Everything over the last few months seems to have been attributed to the price of oil – which has been blamed for stockmarkets, inflation, Russia causing problems and even Iran giving up enriching plutonium.
So what does the future look like for the black stuff? Prices may go lower but it appears countries are starting to get serious about cutting supply. Historically many countries are not very good at sticking to quotas, so the mindset here could be that we’ll believe it when we see it. It will be interesting to see how high oil prices rise, and given US shale oil will come back online as this happens, it is probably right to expect oil barrel prices to sit in the zone of the $40’s or $50’s. On the demand side, and with cheaper sources of energy constantly evolving, man’s ingenuity to develop technology will mean that the concept of peak oil (when the maximum rate of extraction of petroleum is reached) may never occur. It could be that countries who are sitting on what was a proverbial goldmine are now just a home for oil that fewer people need or want.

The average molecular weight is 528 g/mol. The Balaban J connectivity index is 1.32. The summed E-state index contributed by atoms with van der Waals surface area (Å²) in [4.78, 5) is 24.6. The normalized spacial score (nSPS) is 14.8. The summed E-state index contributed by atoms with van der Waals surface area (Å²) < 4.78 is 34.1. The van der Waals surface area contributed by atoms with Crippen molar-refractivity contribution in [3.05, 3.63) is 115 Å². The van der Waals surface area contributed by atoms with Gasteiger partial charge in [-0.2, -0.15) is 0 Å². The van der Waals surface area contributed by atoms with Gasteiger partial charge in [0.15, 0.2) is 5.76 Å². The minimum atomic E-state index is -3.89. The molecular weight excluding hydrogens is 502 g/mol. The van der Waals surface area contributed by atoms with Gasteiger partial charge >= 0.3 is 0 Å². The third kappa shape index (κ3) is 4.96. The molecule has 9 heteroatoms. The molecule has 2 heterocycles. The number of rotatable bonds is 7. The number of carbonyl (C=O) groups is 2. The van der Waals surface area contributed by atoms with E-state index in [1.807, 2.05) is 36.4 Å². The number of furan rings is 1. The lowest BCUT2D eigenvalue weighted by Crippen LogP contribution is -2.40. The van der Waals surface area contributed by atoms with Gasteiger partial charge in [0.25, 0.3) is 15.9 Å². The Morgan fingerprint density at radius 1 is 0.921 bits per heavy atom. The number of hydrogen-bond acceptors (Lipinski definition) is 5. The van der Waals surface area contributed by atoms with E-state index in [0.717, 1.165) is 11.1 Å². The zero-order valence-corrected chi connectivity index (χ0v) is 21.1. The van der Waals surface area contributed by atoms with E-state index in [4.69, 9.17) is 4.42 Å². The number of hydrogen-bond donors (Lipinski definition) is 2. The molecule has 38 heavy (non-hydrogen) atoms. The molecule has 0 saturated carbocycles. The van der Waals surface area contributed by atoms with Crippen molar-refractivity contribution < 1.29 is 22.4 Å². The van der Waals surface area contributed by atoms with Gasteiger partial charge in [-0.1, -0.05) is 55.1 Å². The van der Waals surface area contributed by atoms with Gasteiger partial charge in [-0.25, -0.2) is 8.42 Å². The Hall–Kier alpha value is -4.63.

What does it mean for the investor though? From an inflation point of view the recent price reductions will stop their downward pressure on inflation through 2016, and the price at the pump will not change much because of taxes. In the high yield debt market there could be some upsets with the oil producers and suppliers – especially in the US with defaults rising. Furthermore, in equities the big oil majors have suffered and dividends could come under pressure. Fundamentally the winners are the non-oil producers and manufactures, transport, and all of us – the consumers – with cheaper petrol.
The other thing to consider is that because banks no longer have such large trading desks there may be less interference with the price mechanism and trading oil to the same extent.
On balance though, if we have cheaper oil it’s not a bad thing.